In addition, DTNA has a corporate auditor who conducts three unannounced quality audits per year. CTMP’s scores have improved about 75% from just a few years ago.
Continuing QualityBut quality does not stop just because a truck rolls out the door. The plant continues to improve using what it calls a Blue Sky initiative. The Blue Sky is the plant’s 5-year vision, which helps ensure that everyone in the organization is driving toward the same goals. Each year the plant measures itself to the Blue Sky to determine the improvements needed to achieve its vision.
Some of the quality metrics targeted for improvement within the quality process include achieving zero defects, winning a J.D. Power and Associates award and reducing warranty costs.
Of course, those goals cannot be achieved without some forethought. Each year the plant puts together a tactical implementation plan (TIP). TIP has been created for safety, quality, delivery, cost morale and environmental.
TIP sets forth the steps and timelines for initiatives to be improved or implemented. It also is used for accountability and indicates which areas may need additional resources.
Another way that CMTP strives to hit its goals is that there is no hierarchy in its quality production meetings. Management’s influence needs to be transparent throughout the organization.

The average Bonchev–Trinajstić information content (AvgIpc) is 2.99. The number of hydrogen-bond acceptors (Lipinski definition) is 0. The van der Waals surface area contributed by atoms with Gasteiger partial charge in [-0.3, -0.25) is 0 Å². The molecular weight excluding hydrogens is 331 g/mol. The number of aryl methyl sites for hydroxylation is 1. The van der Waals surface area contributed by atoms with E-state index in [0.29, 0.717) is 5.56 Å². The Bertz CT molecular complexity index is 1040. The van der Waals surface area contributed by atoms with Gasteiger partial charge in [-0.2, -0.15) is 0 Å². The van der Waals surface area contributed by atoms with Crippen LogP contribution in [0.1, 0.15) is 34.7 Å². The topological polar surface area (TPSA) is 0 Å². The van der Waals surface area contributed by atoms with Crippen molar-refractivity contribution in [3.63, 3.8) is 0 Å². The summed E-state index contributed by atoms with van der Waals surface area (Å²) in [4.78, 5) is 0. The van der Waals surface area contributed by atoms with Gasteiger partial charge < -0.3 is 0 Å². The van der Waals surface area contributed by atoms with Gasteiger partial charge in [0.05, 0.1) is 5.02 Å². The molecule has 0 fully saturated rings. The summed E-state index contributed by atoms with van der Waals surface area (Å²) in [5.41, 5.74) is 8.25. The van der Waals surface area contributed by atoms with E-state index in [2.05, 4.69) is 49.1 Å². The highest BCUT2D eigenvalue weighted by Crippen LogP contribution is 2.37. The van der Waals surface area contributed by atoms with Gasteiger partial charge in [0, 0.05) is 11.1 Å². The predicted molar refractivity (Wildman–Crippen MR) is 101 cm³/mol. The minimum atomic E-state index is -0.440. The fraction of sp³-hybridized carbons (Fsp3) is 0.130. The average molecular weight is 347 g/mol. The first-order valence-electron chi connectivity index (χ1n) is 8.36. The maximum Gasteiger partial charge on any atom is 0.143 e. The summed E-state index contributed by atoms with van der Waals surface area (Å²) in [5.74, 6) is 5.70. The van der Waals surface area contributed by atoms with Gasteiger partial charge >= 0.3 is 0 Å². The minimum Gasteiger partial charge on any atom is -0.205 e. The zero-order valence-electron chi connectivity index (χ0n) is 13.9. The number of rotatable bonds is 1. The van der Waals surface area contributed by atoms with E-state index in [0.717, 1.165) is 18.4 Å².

“You have to want to improve more than you want to be right,” says Veronica Hobbs, continuous improvement manager.
Employee EngagementNo matter how good the process is, it is nothing without a team to buy into it and support it.
Year after year, engaged, empowered and enthusiastic employees make the Quality Plant of the Year stand above the rest.
It is the employees’ never-ending commitment and dedication that helps a company lead the pack. The day before Quality visited CTMP in January, the finish cab line went down. Rather than wait an estimated three hours for the system to be back online, employees manually pushed the Freightliner trucks off the line to keep production moving.
The employees seem to understand that they are part of something special and, McCurry says, “The enthusiasm in the plant is infectious.”
Employees are truly empowered. Last year the 1,000 production workers suggested almost 12,000 improvements, 85% of which were self-implemented.
Most of the production workers have been at the plant an average of 18 to 20 years, and turnover is less than 1%.
“Most of the people in this plant really enjoy dealing with the customers,” Harris says. He adds that the production workers are not afraid to go up to the customers visiting the plant and ask, “How can I do it better?”
Smith adds, “Mike [McCurry] has said it before, the employees on the floor can sell a truck just as well as the dealership.”
As with many companies, the economy affected the Freightliner plant. Today the plant runs on a single shift, considerably less than in its heyday of three shifts. Despite the economic conditions-or because of it-employees made a record number of donations to the United Way this past year. The employees realized that the donations were helping their own.
McCurry likens it to the largest “family business” out there. A family business that anyone would be proud to be part of.